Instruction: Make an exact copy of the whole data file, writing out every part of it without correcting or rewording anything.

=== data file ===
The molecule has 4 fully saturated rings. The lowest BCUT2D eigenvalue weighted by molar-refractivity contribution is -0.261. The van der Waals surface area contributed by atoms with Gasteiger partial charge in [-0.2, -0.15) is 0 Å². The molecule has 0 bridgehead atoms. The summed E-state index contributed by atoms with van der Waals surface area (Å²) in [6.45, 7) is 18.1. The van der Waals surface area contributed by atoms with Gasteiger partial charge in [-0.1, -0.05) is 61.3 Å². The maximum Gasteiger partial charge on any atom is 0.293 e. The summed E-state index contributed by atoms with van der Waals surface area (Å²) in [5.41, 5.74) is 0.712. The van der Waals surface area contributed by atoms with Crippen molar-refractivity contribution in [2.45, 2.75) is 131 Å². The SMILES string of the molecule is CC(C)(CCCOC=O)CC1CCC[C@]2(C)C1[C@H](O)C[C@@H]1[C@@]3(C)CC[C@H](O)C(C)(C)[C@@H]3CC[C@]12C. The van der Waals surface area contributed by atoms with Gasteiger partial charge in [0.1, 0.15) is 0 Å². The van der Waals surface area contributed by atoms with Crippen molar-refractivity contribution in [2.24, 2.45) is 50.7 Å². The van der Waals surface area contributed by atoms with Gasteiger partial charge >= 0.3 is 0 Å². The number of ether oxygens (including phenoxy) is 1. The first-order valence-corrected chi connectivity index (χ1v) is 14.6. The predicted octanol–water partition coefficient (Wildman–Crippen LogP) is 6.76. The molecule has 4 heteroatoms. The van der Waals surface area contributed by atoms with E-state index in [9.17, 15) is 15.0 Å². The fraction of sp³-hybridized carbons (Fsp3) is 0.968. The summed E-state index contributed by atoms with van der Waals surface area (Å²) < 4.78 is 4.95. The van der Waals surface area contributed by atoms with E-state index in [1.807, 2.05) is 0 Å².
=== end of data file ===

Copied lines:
The molecule has 4 fully saturated rings. The lowest BCUT2D eigenvalue weighted by molar-refractivity contribution is -0.261. The van der Waals surface area contributed by atoms with Gasteiger partial charge in [-0.2, -0.15) is 0 Å². The molecule has 0 bridgehead atoms. The summed E-state index contributed by atoms with van der Waals surface area (Å²) in [6.45, 7) is 18.1. The van der Waals surface area contributed by atoms with Gasteiger partial charge in [-0.1, -0.05) is 61.3 Å². The maximum Gasteiger partial charge on any atom is 0.293 e. The summed E-state index contributed by atoms with van der Waals surface area (Å²) in [5.41, 5.74) is 0.712. The van der Waals surface area contributed by atoms with Crippen molar-refractivity contribution in [2.45, 2.75) is 131 Å². The SMILES string of the molecule is CC(C)(CCCOC=O)CC1CCC[C@]2(C)C1[C@H](O)C[C@@H]1[C@@]3(C)CC[C@H](O)C(C)(C)[C@@H]3CC[C@]12C. The van der Waals surface area contributed by atoms with Gasteiger partial charge in [0.1, 0.15) is 0 Å². The van der Waals surface area contributed by atoms with Crippen molar-refractivity contribution in [2.24, 2.45) is 50.7 Å². The van der Waals surface area contributed by atoms with Gasteiger partial charge >= 0.3 is 0 Å². The number of ether oxygens (including phenoxy) is 1. The first-order valence-corrected chi connectivity index (χ1v) is 14.6. The predicted octanol–water partition coefficient (Wildman–Crippen LogP) is 6.76. The molecule has 4 heteroatoms. The van der Waals surface area contributed by atoms with E-state index in [9.17, 15) is 15.0 Å². The fraction of sp³-hybridized carbons (Fsp3) is 0.968. The summed E-state index contributed by atoms with van der Waals surface area (Å²) < 4.78 is 4.95. The van der Waals surface area contributed by atoms with E-state index in [1.807, 2.05) is 0 Å².